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IRVINE : Don’t Flaunt, Gays Warned by N Victors

Gays are welcome here as long as they do not flaunt their “life styles,” said leaders of the Irvine Values Coalition, which organized a successful drive to delete civil rights protections for gays from a city ordinance.

In a press conference held Monday outside Irvine City Hall, Scott Peotter, president of the coalition said: “Homosexuals, like any other citizen, are welcome in the city of Irvine. We just don’t want homosexuality promoted in Irvine.”

But Peotter and Michael Shea, another group leader, denied that their newly victorious forces will appoint themselves to be the city’s unofficial “sex police,” as their opponents have predicted since the passage Nov. 7 of Measure N, which repealed protection for gays under a city rights ordinance.

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When the coalition formed in 1988, Peotter said he hoped also to monitor sex education in public schools and pornography in video rental stores and to help gays change their life style through therapy.

Instead, Peotter and Shea said the coalition now will turn attention to supporting--and perhaps fielding--"pro-family” candidates for City Council in June’s election. Homosexuality is not on the group’s agenda of “pro-family” issues, they said, citing instead issues as diverse as traffic, taxes and day care.

The climate in the city is already perceived to be chillier for the city’s estimated 10,000 gays and other minorities, Measure N foes said Monday.

“If that’s their welcome, God knows what their rejection amounts to,” said Jim Boone, a gay representative of Irvine Citizens United Against Measure N.

“All one can say is clearly they wanted, desired and claimed the right to discriminate on moral grounds,” he said. “One can only assume they have every intention of doing so.”

Also Monday, someone placed a sign reading City of Fear over a sign saying City of Irvine. And Victoria Miller, a leader of Irvine Citizens United Against Measure N, said a Latino woman told her that she has decided not to move into the city because she believes that the vote has established a climate of fear and distrust.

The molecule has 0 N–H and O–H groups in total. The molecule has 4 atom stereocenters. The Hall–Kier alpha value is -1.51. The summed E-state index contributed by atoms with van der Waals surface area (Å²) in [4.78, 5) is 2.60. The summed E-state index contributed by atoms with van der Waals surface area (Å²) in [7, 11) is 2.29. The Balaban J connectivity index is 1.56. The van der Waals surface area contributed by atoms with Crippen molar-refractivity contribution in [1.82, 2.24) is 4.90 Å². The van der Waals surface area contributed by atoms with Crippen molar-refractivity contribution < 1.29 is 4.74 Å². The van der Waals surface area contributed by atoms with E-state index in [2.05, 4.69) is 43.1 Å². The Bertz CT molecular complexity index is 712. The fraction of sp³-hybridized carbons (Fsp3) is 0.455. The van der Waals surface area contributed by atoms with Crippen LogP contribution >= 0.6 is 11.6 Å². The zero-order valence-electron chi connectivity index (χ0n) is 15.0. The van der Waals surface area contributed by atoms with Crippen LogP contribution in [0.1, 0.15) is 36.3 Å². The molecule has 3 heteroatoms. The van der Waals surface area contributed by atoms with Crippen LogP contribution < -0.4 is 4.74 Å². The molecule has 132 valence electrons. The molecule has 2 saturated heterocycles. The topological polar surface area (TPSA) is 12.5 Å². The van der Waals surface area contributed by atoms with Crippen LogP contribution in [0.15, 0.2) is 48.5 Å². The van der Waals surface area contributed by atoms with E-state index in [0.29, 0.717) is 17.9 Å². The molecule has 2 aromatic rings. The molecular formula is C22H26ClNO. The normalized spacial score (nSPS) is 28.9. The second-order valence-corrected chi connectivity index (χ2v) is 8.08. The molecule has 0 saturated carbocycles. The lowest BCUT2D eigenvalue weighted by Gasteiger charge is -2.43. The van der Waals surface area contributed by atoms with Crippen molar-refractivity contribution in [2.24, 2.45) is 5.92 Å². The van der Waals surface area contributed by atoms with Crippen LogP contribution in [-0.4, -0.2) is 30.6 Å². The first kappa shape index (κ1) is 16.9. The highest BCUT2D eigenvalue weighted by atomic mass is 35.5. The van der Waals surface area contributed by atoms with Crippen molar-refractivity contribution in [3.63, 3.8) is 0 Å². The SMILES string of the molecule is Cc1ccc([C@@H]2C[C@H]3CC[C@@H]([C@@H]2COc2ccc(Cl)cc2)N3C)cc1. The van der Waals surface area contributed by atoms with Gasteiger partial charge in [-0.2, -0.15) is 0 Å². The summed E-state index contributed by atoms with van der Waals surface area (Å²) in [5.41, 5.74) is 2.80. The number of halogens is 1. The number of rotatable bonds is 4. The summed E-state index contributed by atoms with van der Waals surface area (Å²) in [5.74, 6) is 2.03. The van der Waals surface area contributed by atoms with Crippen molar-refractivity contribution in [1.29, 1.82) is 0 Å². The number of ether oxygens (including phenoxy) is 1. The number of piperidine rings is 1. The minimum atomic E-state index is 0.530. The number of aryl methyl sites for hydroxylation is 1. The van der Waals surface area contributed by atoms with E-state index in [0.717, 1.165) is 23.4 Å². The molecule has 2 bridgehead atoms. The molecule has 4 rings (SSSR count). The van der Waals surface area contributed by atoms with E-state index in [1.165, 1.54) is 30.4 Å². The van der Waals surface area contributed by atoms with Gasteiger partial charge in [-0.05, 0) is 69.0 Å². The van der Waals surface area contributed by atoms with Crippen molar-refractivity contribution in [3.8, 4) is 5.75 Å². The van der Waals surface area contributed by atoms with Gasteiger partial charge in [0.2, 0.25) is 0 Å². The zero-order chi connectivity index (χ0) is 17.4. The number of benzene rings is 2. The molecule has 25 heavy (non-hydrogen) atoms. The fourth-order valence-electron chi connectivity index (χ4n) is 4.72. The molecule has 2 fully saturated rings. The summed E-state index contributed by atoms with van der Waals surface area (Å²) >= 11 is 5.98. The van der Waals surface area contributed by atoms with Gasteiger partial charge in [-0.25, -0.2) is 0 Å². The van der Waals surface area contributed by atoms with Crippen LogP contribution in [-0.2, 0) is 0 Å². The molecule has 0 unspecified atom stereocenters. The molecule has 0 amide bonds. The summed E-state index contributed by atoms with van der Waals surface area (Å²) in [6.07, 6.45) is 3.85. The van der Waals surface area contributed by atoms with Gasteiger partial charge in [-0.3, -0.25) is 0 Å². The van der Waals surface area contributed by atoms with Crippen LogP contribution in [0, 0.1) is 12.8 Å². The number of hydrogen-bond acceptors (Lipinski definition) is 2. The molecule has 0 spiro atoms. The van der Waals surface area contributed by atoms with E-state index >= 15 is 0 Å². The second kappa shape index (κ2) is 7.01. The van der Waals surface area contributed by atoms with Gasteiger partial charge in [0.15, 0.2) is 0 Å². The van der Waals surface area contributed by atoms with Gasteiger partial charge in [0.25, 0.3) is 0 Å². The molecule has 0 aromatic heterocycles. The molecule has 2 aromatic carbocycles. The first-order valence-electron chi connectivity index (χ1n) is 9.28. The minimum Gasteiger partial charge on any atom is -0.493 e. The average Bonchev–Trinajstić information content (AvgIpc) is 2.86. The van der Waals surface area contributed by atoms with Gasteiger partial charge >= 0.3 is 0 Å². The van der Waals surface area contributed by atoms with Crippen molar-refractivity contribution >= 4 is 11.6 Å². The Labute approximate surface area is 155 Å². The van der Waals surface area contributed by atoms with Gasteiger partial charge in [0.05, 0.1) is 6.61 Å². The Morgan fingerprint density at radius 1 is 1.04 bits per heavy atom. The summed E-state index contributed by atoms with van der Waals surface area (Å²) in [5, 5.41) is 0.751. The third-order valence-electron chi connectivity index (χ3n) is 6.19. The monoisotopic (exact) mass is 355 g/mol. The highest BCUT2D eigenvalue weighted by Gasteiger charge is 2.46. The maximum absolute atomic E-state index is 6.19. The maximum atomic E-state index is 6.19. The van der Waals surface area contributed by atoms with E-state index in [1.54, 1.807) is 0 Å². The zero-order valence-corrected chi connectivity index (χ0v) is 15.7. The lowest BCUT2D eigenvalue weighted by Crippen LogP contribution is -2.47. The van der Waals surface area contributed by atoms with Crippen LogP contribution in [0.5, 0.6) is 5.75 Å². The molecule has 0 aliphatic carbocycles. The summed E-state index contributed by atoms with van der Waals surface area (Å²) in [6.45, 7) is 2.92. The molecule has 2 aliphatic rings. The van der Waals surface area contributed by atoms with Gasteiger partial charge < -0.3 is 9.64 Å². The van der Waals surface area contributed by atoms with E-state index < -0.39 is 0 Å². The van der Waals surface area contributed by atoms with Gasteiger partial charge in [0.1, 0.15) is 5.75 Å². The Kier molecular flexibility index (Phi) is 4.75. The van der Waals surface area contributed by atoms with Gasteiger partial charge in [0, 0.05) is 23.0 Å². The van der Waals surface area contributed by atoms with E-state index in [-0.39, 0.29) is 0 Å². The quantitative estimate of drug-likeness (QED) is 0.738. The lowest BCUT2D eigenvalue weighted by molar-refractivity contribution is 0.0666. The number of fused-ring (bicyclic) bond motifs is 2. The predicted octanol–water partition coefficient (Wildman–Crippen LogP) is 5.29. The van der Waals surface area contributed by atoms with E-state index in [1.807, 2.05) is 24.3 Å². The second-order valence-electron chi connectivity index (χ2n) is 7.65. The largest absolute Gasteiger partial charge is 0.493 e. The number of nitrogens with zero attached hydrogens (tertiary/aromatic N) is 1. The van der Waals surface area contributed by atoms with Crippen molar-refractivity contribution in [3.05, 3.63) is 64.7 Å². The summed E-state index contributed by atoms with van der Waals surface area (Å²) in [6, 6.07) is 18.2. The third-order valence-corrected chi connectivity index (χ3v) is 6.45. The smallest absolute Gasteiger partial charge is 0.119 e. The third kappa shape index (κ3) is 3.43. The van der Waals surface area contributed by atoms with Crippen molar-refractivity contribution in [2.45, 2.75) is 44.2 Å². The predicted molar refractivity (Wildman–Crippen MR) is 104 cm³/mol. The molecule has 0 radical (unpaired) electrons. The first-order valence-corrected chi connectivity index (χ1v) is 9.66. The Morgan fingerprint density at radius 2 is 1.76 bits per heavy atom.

Irvine City Atty. Roger Grable said gays with discrimination complaints will be referred to mediation services, as before. However, if they are not satisfied with the results, they will have to rely on state instead of city law.

But Grable said test cases have yet to prove whether gays are covered by statewide anti-bias legislation.

Peotter said Measure N passed last week by a 6% margin because “the majority of people in Irvine feel homosexuality isn’t right.”

Passage does not mean “open season on homosexuals,” he added. “It means we go back to a level playing field.”

Since Election Day, he said, his group has received calls from Riverside and San Diego and from as far away as Massachusetts and Alaska from people wanting to know how they can overturn an existing or proposed ordinance protecting gay rights. “The tide is changing,” he said.

Anti-gay forces also made it clear that the publicity garnered by the Rev. Louis P. Sheldon and the Anaheim-based Traditional Values Coalition since the vote last week should have gone to their group, which they said did the real work.

The Measure N campaign was a grass-roots effort by 350 members of the Irvine coalition, some of whom were upset by Sheldon’s remarks that he was responsible for the measure’s success, Shea said.

“It’s important to our supporters that people who read about the success of Measure N know it was not Lou Sheldon or (Rep.) William Dannemeyer (R-Fullerton) who was responsible,” he said. “It was 350 supporters who worked their hearts out.”

Peotter added that while Sheldon’s statewide constituency is composed almost totally of evangelical Christians, the Irvine group attracts a more diverse group of local people, including Mormons and Roman Catholics.


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